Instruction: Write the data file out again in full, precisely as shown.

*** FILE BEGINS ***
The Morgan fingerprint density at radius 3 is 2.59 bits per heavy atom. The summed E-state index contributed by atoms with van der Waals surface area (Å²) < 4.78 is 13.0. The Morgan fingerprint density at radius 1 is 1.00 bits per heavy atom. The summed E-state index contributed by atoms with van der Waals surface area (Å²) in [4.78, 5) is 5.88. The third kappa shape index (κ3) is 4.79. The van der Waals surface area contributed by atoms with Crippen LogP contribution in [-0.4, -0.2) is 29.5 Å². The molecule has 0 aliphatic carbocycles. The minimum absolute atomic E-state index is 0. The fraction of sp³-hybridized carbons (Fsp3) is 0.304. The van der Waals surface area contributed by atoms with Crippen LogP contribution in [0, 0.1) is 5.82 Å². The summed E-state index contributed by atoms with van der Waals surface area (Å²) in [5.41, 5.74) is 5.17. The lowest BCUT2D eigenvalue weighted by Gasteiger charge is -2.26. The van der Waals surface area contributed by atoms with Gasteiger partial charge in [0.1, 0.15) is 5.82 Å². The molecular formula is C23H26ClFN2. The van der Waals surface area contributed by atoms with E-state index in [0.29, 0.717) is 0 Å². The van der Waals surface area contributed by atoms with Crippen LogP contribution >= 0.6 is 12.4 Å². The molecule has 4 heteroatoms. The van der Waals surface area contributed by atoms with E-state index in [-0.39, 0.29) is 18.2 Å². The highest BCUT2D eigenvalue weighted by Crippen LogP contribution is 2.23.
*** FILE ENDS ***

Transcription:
The Morgan fingerprint density at radius 3 is 2.59 bits per heavy atom. The summed E-state index contributed by atoms with van der Waals surface area (Å²) < 4.78 is 13.0. The Morgan fingerprint density at radius 1 is 1.00 bits per heavy atom. The summed E-state index contributed by atoms with van der Waals surface area (Å²) in [4.78, 5) is 5.88. The third kappa shape index (κ3) is 4.79. The van der Waals surface area contributed by atoms with Crippen LogP contribution in [-0.4, -0.2) is 29.5 Å². The molecule has 0 aliphatic carbocycles. The minimum absolute atomic E-state index is 0. The fraction of sp³-hybridized carbons (Fsp3) is 0.304. The van der Waals surface area contributed by atoms with Crippen LogP contribution in [0, 0.1) is 5.82 Å². The summed E-state index contributed by atoms with van der Waals surface area (Å²) in [5.41, 5.74) is 5.17. The lowest BCUT2D eigenvalue weighted by Gasteiger charge is -2.26. The van der Waals surface area contributed by atoms with Gasteiger partial charge in [0.1, 0.15) is 5.82 Å². The molecular formula is C23H26ClFN2. The van der Waals surface area contributed by atoms with E-state index in [0.29, 0.717) is 0 Å². The van der Waals surface area contributed by atoms with Crippen LogP contribution >= 0.6 is 12.4 Å². The molecule has 4 heteroatoms. The van der Waals surface area contributed by atoms with E-state index in [-0.39, 0.29) is 18.2 Å². The highest BCUT2D eigenvalue weighted by Crippen LogP contribution is 2.23.